Beckie Ramsay, who lost her son Dylan in 2011.
Whenever there is a spell of hot weather, Beckie Ramsay's heart sinks because she knows another family will start on the same heartbreaking journey she began on July 3, 2011.
That was when her son Dylan, 13, a fit and strong swimmer, went to cool down in Hilltop Quarry in Whittle-le-Woods close to his home in Chorley, but didn't come home.
Within three minutes of him going in the water he had died, after suffering cold water shock.
This week another family is embarking on a future without their child, after the death of a 15-year-old girl who got into difficulty in Carr Mill Dam in St Helens.
Kirsty Madden said her daughter Erin was "capable of anything" and had her "whole life ahead of her" before her death on Thursday, 2 June.
Erin was swimming with her friends in Carr Mill Dam when she got into distress in the water at around noon. Her body was found by emergency services hours later.
Beckie says whenever she hears about deaths like this she just "wants to throw her arms round the mum and, not tell them that it's going to be ok, because you can't do that, but just to tell her she's not alone."
Ever since Dylan's death Beckie has been campaigning for water safety and drowning prevention to be put on the National Curriculum, securing 108,000 signatures on an e-petition.
She spends time traveling the country to deliver her message about Dylan to schools, colleges, emergency services and workplaces.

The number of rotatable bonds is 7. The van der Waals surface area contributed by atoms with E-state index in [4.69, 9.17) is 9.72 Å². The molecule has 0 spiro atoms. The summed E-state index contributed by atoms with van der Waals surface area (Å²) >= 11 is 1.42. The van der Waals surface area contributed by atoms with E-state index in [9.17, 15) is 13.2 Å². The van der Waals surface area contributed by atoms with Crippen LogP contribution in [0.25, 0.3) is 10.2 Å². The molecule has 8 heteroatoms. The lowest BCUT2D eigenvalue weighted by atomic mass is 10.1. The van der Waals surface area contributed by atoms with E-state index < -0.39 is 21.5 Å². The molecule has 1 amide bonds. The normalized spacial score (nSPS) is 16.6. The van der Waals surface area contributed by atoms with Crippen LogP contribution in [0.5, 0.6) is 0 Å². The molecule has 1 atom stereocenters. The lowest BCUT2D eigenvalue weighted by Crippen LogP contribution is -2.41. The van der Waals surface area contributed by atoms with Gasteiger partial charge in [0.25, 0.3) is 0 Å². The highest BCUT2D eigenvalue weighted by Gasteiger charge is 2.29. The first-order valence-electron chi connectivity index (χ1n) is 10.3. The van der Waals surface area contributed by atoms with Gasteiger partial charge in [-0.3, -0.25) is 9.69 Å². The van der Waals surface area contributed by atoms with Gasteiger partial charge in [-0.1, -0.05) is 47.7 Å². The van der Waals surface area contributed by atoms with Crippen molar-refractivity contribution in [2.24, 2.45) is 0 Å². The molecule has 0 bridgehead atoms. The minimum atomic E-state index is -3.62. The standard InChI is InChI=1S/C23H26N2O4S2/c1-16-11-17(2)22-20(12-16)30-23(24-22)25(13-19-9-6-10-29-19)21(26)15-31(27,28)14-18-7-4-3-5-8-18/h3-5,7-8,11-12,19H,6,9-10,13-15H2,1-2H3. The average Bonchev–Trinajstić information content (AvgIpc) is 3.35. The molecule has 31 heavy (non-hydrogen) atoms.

Beckie delivers her message and Dylan's story to colleges and schools across the country, this video by Granada Reports journalist Claire Hannah
Beckie even had a meeting scheduled with one time Education Secretary Gavin Williamson, who left that position weeks before the meeting was supposed to take place, in a government reshuffle.
Since then she says the Government has been silent on her calls for change.
She has set up a charity in Dylan's name to raise awareness, but says she won't stop doing what she does until the Government takes action.
Figures show since Dylan's death in 2011, more than 7,200 people have drowned in open water, yet even though many schools teach swimming and touch on water safety, there is still no in-depth education on drowning prevention.
Beckie said: "We are teaching our children just enough to kill themselves, because we are teaching them how to swim, and arming them with a false sense of security of thinking they're ok to swim in a local river or quarry, lake, reservoir, whatever it may be, because they've had five swimming lessons or whatever, it's not enough."
A spokesperson from the Department of Education has previously said: "Water safety is an essential life skill, which is why we have made it a mandatory part of the curriculum for Physical Education at primary school and are continuing to work closely with a number of organisations to ensure that every child is taught how to swim safely."
But, Beckie maintains that is not enough, and says with more warm weather on the way, she will continue to spread her message.
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